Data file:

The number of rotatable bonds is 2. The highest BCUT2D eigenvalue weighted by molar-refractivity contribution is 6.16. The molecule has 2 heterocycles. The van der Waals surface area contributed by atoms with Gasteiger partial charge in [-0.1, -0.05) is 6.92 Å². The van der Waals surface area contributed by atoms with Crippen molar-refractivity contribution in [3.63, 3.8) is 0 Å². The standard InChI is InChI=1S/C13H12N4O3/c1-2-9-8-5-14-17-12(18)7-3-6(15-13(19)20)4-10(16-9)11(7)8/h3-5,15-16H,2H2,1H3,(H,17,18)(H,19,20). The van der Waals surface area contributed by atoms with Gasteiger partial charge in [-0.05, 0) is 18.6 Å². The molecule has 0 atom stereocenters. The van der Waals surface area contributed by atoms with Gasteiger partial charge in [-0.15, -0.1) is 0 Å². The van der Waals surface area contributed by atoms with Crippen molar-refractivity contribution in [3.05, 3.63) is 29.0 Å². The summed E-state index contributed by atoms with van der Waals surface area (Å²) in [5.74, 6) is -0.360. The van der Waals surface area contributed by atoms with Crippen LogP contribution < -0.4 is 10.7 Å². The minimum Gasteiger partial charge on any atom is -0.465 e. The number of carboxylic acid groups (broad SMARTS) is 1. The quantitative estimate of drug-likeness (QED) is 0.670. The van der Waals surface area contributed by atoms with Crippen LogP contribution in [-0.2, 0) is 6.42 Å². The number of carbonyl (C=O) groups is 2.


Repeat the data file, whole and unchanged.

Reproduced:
The number of rotatable bonds is 2. The highest BCUT2D eigenvalue weighted by molar-refractivity contribution is 6.16. The molecule has 2 heterocycles. The van der Waals surface area contributed by atoms with Gasteiger partial charge in [-0.1, -0.05) is 6.92 Å². The van der Waals surface area contributed by atoms with Crippen molar-refractivity contribution in [3.63, 3.8) is 0 Å². The standard InChI is InChI=1S/C13H12N4O3/c1-2-9-8-5-14-17-12(18)7-3-6(15-13(19)20)4-10(16-9)11(7)8/h3-5,15-16H,2H2,1H3,(H,17,18)(H,19,20). The van der Waals surface area contributed by atoms with Gasteiger partial charge in [-0.05, 0) is 18.6 Å². The molecule has 0 atom stereocenters. The van der Waals surface area contributed by atoms with Gasteiger partial charge in [-0.15, -0.1) is 0 Å². The van der Waals surface area contributed by atoms with Crippen molar-refractivity contribution in [3.05, 3.63) is 29.0 Å². The summed E-state index contributed by atoms with van der Waals surface area (Å²) in [5.74, 6) is -0.360. The van der Waals surface area contributed by atoms with Crippen LogP contribution < -0.4 is 10.7 Å². The minimum Gasteiger partial charge on any atom is -0.465 e. The number of carboxylic acid groups (broad SMARTS) is 1. The quantitative estimate of drug-likeness (QED) is 0.670. The van der Waals surface area contributed by atoms with Crippen LogP contribution in [-0.2, 0) is 6.42 Å². The number of carbonyl (C=O) groups is 2.